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Education

Sen. Nelson Asks For Federal Review Of Pinellas Schools

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Wikipedia Commons
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Sen. Bill Nelson

Florida Sen. Bill Nelson is joining those who are calling for federal review of Pinellas County’s use of Title I funds for education.  

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Credit Tampa Bay Times graphic
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In a letter to the Secretary of Education Arne Duncan, Nelson cited the five schools described in a Tampa Bay Times article as “failure factories.”

The article cites a policy of "re-segregation" by the Pinellas County School Board as largely responsible for the failures.

In an interview with WUSF News, Tampa Bay Times reporter Michael LaForgia  said "Well, what we found out is that African-American kids in these schools are doing worse than African-American kids in virtually any other schools in Florida. In fact, ninety-five percent of the black kids who were tested in these schools in 2014 failed reading or math."

Here's Sen. Nelson's letter to U.S. Secretary of Education Arne Duncan:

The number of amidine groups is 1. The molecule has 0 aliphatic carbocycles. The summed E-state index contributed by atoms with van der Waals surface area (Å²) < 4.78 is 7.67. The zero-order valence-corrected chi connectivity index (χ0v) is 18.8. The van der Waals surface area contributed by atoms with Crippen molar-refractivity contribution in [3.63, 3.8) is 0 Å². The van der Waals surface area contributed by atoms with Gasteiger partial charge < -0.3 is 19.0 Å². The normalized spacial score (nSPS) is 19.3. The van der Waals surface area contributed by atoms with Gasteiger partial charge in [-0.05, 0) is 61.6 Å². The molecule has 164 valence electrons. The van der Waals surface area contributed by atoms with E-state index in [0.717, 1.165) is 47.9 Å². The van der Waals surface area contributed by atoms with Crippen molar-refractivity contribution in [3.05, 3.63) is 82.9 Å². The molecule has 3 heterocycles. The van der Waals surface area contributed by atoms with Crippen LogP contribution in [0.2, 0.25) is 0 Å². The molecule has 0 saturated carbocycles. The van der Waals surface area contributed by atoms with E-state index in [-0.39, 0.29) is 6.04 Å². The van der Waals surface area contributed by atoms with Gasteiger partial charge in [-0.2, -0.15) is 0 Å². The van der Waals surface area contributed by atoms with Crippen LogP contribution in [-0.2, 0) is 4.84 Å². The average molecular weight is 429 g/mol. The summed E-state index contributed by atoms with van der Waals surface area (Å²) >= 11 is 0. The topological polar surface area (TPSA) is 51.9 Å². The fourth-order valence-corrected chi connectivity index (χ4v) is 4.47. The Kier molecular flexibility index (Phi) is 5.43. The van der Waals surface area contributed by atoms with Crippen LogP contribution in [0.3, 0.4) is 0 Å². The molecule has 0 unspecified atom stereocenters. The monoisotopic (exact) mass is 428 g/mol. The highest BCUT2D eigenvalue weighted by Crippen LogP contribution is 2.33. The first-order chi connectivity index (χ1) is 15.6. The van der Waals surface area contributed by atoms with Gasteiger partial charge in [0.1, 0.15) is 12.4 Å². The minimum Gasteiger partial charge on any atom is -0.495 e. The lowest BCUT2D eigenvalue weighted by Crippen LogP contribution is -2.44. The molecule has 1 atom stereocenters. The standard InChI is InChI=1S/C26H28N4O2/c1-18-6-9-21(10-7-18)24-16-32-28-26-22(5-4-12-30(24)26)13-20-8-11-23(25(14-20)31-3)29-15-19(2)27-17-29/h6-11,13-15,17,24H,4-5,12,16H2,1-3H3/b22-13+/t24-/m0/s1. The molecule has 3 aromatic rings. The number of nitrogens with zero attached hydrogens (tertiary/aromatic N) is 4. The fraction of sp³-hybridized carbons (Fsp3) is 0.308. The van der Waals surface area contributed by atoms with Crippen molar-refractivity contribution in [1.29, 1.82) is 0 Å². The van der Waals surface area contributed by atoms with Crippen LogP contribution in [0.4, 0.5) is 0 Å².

United States Senate
Washington, D.C. 20510

BILL NELSON

FLORIDA

August 24, 2015

The Honorable Arne Duncan

Secretary of Education

U.S. Department of Education

400 Maryland Avenue, SW

Washington, D.C. 20202

Dear Mr. Secretary:

I am writing you about five public elementary schools in Pinellas County, Florida.  Specifically, Maximo, Lakewood, Campbell Park, Fairmount Park and Melrose elementary schools have an alarmingly low student performance rate

These schools based in predominantly African-American neighborhoods are among the worst in the state, according to a report in the Tampa Bay Times which found that the schools do not have adequate resources.

 That is why I respectfully request that the U.S. Department of Education review how the local school district is using Title I dollars intended to bolster schools that serve children from low-income families.

 I am enclosing a copy of the Tampa Bay Times article. I appreciate your prompt attention to this urgent matter.

Sincerely,

Bill Nelson

 

Last week U.S. Representative Kathy Castor called for a similar review of what she called a “crisis” in St. Petersburg’s neighborhood schools.

The Pinellas County School district responded to the investigation with a list of initiatives it has instituted as well as some short-term results it says indicates progress toward improvement.

The district further said "the road to transformation begins with solutions, not blame."

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